It's Probably Time to Move on From Justin Hunter
Let me preface this article by saying I was dead wrong about Justin Hunter last year.
I was firmly aboard the Justin Hunter breakout train and called him a cheaper and better fantasy version of Cordarrelle Patterson. As it turns out, that article wasn't completely horrible process because both players were entirely useless in fantasy football last year.
Needless to say, the Hunter breakout didn't occur, and he struggled mightily last season. He failed to get open, didn't run the correct routes, and had inconsistent hands. In large part, the Titans were counting on Hunter to make a leap forward last season and when he didn't, it was a major reason their passing offense finished 29th in Adjusted Passing Net Expected Points (NEP), our signature metric for quantifying a team or player's production in comparison to expectation level, last season.
Making matters a bit worse, his season ended in early-December due to a lacerated spleen.
It's a new year, but that might not be enough for Hunter. The Titans drafted the giant touchdown-making receiver Dorial Green-Beckham in the second round, presumably to eventually become the Tennessee's "X" receiver. This pick was firmly a shot across Hunter's bow.
With the pressure perhaps off of Hunter to contribute immediately, should we ignore his lackluster 2014 season and believe he can emerge as a decent role player for the Titans and their new quarterback, Marcus Mariota? Let's dive in to Hunter's advanced metrics.
Failure To Launch
If you're new to numberFire, you may be unfamiliar of our signature Net Expected Points metric. Essentially, NEP quantifies how far above or below expectation a certain player has performed. You can read about it in detail in our glossary.
We'll be using Hunter's metrics from his rookie season in 2013 and his sophomore year in 2014 to frame a definitive idea of what type of player Hunter is.
Below is a table of Justin Hunter's advanced metrics for each of his individual seasons. Overall rankings among receivers with at least 40 targets in a given season are in parentheses. His per-game statistics are also included for a little added context.
|Year||Rec. NEP/Target||Target NEP||Tgts||Rec/G||Yards/G||TDs/G|
|2013||0.94 (5th of 105)||20.11 (54th of 105)||42||1.3||25.3||0.29|
|2014||0.65 (50th of 99)||-0.24 (87th of 99)||67||2.3||41.5||0.25|
What may be most concerning is Hunter's massive drop off in efficiency in 2014 when given more volume. In his rookie season, he was actually one of the most efficient receivers on a per-target basis, finishing fifth in Reception NEP per target. But -- when given a bigger workload -- his efficiency dropped to the middle of the pack (50th of 99 receivers).
Furthermore, Hunter was one of only 14 receivers to subtract expected points from his team's total each time he was targeted.
So, not only was Hunter one of the most inefficient players in the league last year, but he was also perhaps to blame for part of the offenses' overall stagnation. Both Nate Washington and Kendall Wright finished the 2014 season with a positive Target NEP contribution, finishing 51st and 56th respectively.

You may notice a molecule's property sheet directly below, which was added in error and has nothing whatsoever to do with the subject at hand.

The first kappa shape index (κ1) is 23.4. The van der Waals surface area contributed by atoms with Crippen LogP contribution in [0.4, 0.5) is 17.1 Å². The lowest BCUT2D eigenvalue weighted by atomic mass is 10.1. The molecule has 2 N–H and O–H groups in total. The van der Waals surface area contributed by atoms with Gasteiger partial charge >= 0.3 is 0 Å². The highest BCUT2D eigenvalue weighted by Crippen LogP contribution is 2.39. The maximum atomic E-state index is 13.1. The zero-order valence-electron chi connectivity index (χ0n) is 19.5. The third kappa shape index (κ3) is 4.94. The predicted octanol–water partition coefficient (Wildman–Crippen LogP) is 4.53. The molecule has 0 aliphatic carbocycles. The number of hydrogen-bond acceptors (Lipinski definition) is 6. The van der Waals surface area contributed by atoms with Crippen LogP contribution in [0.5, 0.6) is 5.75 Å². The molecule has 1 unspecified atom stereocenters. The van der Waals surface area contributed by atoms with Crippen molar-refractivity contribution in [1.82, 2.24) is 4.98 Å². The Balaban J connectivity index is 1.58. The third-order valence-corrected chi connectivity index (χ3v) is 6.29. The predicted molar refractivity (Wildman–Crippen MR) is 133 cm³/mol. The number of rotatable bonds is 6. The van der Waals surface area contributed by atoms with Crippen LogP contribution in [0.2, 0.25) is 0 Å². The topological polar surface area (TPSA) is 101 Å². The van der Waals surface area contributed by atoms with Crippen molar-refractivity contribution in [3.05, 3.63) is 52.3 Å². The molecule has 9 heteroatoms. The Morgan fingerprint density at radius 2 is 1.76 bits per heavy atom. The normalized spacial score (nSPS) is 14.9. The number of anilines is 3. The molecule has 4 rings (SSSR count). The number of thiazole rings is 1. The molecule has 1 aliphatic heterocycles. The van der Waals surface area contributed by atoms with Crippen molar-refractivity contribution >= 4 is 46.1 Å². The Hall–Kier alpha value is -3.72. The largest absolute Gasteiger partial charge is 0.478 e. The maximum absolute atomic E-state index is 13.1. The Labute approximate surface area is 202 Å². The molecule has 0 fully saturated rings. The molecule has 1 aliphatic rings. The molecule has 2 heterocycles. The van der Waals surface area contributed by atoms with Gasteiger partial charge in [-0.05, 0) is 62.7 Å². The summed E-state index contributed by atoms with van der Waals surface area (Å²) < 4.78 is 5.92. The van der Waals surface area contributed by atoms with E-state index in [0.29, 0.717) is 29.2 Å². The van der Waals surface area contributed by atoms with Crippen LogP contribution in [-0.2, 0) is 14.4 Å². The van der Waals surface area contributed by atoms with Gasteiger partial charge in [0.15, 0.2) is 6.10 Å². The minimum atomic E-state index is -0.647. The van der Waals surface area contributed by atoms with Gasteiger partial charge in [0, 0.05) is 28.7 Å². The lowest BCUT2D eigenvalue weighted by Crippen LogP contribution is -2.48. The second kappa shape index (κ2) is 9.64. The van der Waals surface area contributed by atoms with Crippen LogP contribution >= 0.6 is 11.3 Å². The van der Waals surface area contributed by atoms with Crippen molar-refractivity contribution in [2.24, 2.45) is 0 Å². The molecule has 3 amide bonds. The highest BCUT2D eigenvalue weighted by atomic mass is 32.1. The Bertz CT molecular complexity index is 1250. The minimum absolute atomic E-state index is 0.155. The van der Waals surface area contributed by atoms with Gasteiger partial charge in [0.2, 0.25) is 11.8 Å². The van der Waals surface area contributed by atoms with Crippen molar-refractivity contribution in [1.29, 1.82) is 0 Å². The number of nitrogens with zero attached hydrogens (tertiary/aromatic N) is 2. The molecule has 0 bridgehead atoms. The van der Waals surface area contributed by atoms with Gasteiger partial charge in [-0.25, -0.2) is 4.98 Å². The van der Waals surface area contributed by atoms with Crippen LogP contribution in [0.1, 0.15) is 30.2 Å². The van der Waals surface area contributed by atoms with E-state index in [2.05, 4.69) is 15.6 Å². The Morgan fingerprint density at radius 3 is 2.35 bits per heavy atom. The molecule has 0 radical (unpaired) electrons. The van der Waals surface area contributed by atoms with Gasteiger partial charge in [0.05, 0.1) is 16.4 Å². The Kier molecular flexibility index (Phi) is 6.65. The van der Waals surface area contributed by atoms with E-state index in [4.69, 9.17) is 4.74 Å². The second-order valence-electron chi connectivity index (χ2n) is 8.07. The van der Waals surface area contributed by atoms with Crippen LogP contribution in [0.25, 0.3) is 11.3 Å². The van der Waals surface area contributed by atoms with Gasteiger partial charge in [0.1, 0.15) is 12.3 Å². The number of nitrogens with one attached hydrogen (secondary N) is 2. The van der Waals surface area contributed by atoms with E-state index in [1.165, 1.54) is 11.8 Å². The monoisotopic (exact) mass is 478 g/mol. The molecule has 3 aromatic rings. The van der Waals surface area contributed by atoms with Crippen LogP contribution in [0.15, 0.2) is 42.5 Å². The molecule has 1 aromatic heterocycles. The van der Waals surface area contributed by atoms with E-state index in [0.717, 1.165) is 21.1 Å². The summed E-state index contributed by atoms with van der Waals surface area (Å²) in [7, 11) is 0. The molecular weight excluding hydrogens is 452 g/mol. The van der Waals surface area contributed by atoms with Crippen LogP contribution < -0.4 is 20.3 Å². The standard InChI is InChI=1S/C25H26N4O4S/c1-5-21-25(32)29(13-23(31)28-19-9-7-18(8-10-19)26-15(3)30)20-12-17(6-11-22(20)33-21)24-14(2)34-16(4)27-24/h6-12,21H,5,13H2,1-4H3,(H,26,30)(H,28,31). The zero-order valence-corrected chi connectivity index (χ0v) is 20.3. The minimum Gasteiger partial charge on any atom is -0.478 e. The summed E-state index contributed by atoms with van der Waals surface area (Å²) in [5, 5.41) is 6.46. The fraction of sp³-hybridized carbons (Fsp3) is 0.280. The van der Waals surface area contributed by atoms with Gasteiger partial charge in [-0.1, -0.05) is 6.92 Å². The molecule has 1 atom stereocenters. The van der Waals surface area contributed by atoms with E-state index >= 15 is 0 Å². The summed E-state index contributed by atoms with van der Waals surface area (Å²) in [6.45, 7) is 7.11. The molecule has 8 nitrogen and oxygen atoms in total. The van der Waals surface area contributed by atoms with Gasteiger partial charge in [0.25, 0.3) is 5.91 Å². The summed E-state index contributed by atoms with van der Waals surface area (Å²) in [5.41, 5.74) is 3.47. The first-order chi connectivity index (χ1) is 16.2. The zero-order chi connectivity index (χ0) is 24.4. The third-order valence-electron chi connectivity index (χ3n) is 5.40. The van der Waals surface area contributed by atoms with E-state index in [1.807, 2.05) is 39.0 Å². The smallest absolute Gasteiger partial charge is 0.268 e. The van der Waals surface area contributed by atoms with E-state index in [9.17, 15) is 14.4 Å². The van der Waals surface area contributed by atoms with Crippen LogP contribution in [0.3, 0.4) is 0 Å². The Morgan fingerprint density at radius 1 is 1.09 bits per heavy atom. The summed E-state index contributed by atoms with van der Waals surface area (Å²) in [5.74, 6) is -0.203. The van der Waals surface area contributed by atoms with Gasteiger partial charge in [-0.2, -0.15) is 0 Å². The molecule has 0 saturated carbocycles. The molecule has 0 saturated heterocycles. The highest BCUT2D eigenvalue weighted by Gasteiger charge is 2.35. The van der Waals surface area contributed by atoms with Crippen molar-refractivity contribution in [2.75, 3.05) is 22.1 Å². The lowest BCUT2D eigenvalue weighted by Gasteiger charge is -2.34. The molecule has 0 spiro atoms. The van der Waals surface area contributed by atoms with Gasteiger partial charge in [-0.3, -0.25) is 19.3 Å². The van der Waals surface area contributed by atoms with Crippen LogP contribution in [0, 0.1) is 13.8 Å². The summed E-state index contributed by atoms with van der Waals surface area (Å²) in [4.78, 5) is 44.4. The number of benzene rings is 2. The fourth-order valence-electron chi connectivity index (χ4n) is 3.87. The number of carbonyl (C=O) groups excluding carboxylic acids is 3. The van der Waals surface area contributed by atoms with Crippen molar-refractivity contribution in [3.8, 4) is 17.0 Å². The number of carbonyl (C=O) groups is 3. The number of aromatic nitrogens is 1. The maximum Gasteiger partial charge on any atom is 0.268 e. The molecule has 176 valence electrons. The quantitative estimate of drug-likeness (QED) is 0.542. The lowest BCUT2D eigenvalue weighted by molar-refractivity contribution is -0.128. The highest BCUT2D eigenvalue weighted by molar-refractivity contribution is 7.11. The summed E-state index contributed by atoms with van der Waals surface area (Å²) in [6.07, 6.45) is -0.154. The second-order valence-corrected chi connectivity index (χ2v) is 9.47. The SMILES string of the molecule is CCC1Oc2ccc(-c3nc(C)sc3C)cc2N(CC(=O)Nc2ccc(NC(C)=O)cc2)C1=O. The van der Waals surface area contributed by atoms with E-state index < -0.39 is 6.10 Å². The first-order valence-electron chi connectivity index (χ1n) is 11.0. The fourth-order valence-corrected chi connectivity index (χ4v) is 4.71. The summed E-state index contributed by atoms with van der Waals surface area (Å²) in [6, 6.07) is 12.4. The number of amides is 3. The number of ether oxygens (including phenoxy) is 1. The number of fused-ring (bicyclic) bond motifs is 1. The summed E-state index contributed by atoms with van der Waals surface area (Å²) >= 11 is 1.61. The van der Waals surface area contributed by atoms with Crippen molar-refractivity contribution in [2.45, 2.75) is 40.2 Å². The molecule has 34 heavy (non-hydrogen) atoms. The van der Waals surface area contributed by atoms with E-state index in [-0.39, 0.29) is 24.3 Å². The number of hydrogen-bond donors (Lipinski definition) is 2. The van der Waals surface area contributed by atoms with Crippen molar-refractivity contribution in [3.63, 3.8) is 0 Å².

It's also probably unfair to fully blame Hunter's lack of success in 2014 on his own physical detriments and poor play. The Titans collectively put together one of the worst quarterbacking units in the league last season, as only Charlie Whitehurst finished the 2014 season with a positive Passing NEP per drop back (0.01).
In fact, of the 39 quarterbacks who had 155 drop backs last season, Charlie Whitehurst's 0.01 Pass NEP per drop back ranked 30th overall on the season. Zach Mettenberger (-0.05) finished the season 34th out of 39 while the now retired Jake Locker (-0.13) was an abysmal 37th.
Seeing horrible quarterback play certainly restricts a receiver from "breaking out", but the fact remains Hunter simply didn't play well enough at all with his increased workload last year.
The Final Straw?
Sure, maybe with improved quarterback play from first round pick Marcus Mariota, Hunter can finally emerge into a decent player. There is just two problems with that school of thought. How can a rookie quarterback trust a wide receiver who has been fairly unreliable thus far in his career? Rookie quarterbacks need stability early from their wide receivers -- which is something Hunter has not shown at all thus far.
Secondly, the Titans' staff clearly sent a message to Justin Hunter when they selected Dorial Green-Beckham 40th overall this May. Tennessee simply doesn't trust Hunter to develop in to their "X" receiver for the future. Maybe in his third year in the league Hunter can round out his skill set, become more reliable, and improve on his 20% drop rate in 2014 which ranked second-to-last among 90 qualified receivers.
Based off of what we've seen so far from Hunter, a major jump in overall effectiveness and efficiency may not be attainable. The Titans are screaming loud and clear they're threatening to move on from Hunter with the addition of Green-Beckham. It's probably for the best that they move on.